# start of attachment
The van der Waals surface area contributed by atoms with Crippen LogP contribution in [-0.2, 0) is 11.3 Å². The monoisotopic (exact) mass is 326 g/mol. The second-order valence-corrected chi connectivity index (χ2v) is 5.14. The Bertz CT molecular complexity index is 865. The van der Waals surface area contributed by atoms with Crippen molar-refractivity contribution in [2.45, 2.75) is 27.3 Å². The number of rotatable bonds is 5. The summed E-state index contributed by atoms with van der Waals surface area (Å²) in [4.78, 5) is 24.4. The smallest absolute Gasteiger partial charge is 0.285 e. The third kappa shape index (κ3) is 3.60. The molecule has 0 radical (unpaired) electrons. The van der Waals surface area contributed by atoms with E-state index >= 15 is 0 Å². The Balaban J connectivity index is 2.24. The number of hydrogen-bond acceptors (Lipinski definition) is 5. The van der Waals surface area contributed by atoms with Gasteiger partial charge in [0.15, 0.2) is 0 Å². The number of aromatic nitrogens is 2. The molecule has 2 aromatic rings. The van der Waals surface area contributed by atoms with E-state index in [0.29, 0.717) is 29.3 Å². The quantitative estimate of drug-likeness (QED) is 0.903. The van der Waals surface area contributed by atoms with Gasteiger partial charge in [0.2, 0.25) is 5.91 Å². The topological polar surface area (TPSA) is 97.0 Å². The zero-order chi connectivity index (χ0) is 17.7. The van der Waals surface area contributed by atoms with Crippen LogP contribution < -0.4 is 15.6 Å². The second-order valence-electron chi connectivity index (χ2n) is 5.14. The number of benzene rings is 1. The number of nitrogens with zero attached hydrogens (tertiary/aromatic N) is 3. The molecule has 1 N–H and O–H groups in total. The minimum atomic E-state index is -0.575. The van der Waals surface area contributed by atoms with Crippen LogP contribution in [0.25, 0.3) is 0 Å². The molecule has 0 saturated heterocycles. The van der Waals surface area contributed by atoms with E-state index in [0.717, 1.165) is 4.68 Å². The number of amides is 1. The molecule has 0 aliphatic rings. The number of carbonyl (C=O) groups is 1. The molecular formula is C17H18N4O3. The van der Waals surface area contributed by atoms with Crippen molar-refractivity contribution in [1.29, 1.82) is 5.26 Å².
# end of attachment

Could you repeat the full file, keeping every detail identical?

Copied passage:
The van der Waals surface area contributed by atoms with Crippen LogP contribution in [-0.2, 0) is 11.3 Å². The monoisotopic (exact) mass is 326 g/mol. The second-order valence-corrected chi connectivity index (χ2v) is 5.14. The Bertz CT molecular complexity index is 865. The van der Waals surface area contributed by atoms with Crippen molar-refractivity contribution in [2.45, 2.75) is 27.3 Å². The number of rotatable bonds is 5. The summed E-state index contributed by atoms with van der Waals surface area (Å²) in [4.78, 5) is 24.4. The smallest absolute Gasteiger partial charge is 0.285 e. The third kappa shape index (κ3) is 3.60. The molecule has 0 radical (unpaired) electrons. The van der Waals surface area contributed by atoms with E-state index >= 15 is 0 Å². The Balaban J connectivity index is 2.24. The number of hydrogen-bond acceptors (Lipinski definition) is 5. The van der Waals surface area contributed by atoms with Gasteiger partial charge in [0.15, 0.2) is 0 Å². The number of aromatic nitrogens is 2. The molecule has 2 aromatic rings. The van der Waals surface area contributed by atoms with E-state index in [0.29, 0.717) is 29.3 Å². The quantitative estimate of drug-likeness (QED) is 0.903. The van der Waals surface area contributed by atoms with Gasteiger partial charge in [0.2, 0.25) is 5.91 Å². The topological polar surface area (TPSA) is 97.0 Å². The zero-order chi connectivity index (χ0) is 17.7. The van der Waals surface area contributed by atoms with Crippen LogP contribution < -0.4 is 15.6 Å². The second-order valence-electron chi connectivity index (χ2n) is 5.14. The number of benzene rings is 1. The number of nitrogens with zero attached hydrogens (tertiary/aromatic N) is 3. The molecule has 1 N–H and O–H groups in total. The minimum atomic E-state index is -0.575. The van der Waals surface area contributed by atoms with Crippen LogP contribution in [0.25, 0.3) is 0 Å². The molecule has 0 saturated heterocycles. The van der Waals surface area contributed by atoms with E-state index in [0.717, 1.165) is 4.68 Å². The number of amides is 1. The molecule has 0 aliphatic rings. The number of carbonyl (C=O) groups is 1. The molecular formula is C17H18N4O3. The van der Waals surface area contributed by atoms with Crippen molar-refractivity contribution in [1.29, 1.82) is 5.26 Å².